By these people, I mean (some) male gamers:
Earlier this week, feminist critic Anita Sarkeesian posted the latest in a series of crowdfunded videos called Tropes vs. Women, devoted to aggregating and analyzing games that portray women as damsels in distress, ornamental eye candy, incidental victims, and other archetypes that tend to be written in service of and subordinate to male players and characters….
…Since the project launched on Kickstarter way back in 2012, the gaming community has been treated to an incessant, deeply paranoid campaign against Tropes vs. Women generally and Sarkeesian personally….now, she’s apparently spent the night with friends after contacting law enforcement about “some very scary threats” against her and her family. She’s published a page of extremely violent sexual threats from the person who apparently drove her to call the police; in it, the user mentions the location of her apartment and threatens to kill her parents, who the user names and claims to be able to find.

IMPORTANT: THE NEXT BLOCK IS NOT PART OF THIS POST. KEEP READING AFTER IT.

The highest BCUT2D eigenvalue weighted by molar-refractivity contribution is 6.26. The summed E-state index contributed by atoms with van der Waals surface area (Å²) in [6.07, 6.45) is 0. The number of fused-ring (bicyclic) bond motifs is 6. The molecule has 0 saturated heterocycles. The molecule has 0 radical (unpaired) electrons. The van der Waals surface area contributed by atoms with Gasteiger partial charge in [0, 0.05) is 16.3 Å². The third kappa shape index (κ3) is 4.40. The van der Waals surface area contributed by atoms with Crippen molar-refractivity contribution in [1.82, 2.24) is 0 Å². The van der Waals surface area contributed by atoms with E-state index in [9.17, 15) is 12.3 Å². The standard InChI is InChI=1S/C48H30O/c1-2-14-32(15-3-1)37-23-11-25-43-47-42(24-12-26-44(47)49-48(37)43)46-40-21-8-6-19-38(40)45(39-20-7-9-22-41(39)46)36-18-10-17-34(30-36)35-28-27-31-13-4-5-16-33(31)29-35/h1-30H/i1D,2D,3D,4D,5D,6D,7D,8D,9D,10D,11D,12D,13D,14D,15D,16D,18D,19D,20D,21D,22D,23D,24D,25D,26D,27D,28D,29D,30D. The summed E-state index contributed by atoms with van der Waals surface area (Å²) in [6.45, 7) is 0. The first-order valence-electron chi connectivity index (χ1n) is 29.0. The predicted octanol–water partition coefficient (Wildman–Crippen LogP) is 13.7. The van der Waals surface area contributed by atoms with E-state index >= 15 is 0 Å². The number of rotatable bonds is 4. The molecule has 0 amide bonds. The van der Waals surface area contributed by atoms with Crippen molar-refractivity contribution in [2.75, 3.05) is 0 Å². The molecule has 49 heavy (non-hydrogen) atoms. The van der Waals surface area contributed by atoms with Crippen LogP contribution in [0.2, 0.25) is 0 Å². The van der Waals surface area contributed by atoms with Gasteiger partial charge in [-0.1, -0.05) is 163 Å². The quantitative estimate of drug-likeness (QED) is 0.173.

Sarkeesian has tweeted out that she’s safe. The good news is that some very prominent people in and around gaming and tech have weighed in on her project. The bad news is that such public encouragement may be making Sarkeesian even more of a target:
In this case, the vitriol might have been compounded by the support her latest video received from popular developers and media figures. Joss Whedon and William Gibson, among others, mentioned it, and Tim Schafer of Double Fine — known for Psychonauts and the Kickstarter-funded Broken Age — spent several hours fielding responses after urging everyone in game development to watch it “from start to finish.”
I started to write here about how this is a test of the gamer community, and the need to shame and shun and all that, but we know. We do. Take it as read.
And, of course, it ain’t just gamers, though it’s pretty damn obvious at this point that tech in general has a dude-bro problem. I’ve recently been engaged in efforts to respond to gender bias and sexual harassment on my own patch, science writing, so I know better than to suggest that this is an isolated pathology. The hate and genuine danger may vary by degree, but it’s hardly confined to one corner of contemporary life.
IOW: if this is a test, it’s a test that we’re all are taking. Judge for yourself whether, when or if we manage to pass it.
Jan Sanders van Hemessen, Tarquin and Lucretia, before 1579.